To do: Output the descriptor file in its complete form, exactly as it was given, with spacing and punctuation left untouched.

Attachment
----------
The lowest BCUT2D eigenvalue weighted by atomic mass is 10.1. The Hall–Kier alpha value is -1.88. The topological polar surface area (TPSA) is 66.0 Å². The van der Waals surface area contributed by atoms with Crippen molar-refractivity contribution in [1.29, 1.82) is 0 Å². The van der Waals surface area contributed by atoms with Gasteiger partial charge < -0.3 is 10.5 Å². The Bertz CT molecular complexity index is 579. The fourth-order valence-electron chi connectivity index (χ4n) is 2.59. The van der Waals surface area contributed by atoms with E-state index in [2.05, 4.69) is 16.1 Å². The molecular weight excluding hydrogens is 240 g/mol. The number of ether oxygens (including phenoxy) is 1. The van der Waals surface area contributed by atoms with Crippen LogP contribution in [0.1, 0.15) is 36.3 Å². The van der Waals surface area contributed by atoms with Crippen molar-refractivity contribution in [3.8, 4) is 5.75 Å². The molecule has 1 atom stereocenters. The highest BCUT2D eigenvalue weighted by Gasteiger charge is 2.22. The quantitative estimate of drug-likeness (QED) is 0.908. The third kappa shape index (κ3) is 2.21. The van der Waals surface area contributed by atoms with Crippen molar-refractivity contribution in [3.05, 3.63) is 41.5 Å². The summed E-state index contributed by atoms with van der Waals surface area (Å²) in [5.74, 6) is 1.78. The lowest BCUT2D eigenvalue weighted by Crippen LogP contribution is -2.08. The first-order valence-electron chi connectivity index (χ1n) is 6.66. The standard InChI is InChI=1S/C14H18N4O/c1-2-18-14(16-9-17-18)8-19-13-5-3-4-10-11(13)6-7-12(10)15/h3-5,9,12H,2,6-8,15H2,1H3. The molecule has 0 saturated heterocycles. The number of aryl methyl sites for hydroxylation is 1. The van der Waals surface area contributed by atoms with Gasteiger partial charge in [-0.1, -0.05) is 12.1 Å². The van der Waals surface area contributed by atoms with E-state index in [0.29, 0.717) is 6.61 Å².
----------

The lowest BCUT2D eigenvalue weighted by atomic mass is 10.1. The Hall–Kier alpha value is -1.88. The topological polar surface area (TPSA) is 66.0 Å². The van der Waals surface area contributed by atoms with Crippen molar-refractivity contribution in [1.29, 1.82) is 0 Å². The van der Waals surface area contributed by atoms with Gasteiger partial charge < -0.3 is 10.5 Å². The Bertz CT molecular complexity index is 579. The fourth-order valence-electron chi connectivity index (χ4n) is 2.59. The van der Waals surface area contributed by atoms with E-state index in [2.05, 4.69) is 16.1 Å². The molecular weight excluding hydrogens is 240 g/mol. The number of ether oxygens (including phenoxy) is 1. The van der Waals surface area contributed by atoms with Crippen LogP contribution in [0.1, 0.15) is 36.3 Å². The van der Waals surface area contributed by atoms with Crippen molar-refractivity contribution in [3.8, 4) is 5.75 Å². The molecule has 1 atom stereocenters. The highest BCUT2D eigenvalue weighted by Gasteiger charge is 2.22. The quantitative estimate of drug-likeness (QED) is 0.908. The third kappa shape index (κ3) is 2.21. The van der Waals surface area contributed by atoms with Crippen molar-refractivity contribution in [3.05, 3.63) is 41.5 Å². The summed E-state index contributed by atoms with van der Waals surface area (Å²) in [5.74, 6) is 1.78. The lowest BCUT2D eigenvalue weighted by Crippen LogP contribution is -2.08. The first-order valence-electron chi connectivity index (χ1n) is 6.66. The standard InChI is InChI=1S/C14H18N4O/c1-2-18-14(16-9-17-18)8-19-13-5-3-4-10-11(13)6-7-12(10)15/h3-5,9,12H,2,6-8,15H2,1H3. The molecule has 0 saturated heterocycles. The number of aryl methyl sites for hydroxylation is 1. The van der Waals surface area contributed by atoms with Gasteiger partial charge in [-0.1, -0.05) is 12.1 Å². The van der Waals surface area contributed by atoms with E-state index in [0.29, 0.717) is 6.61 Å².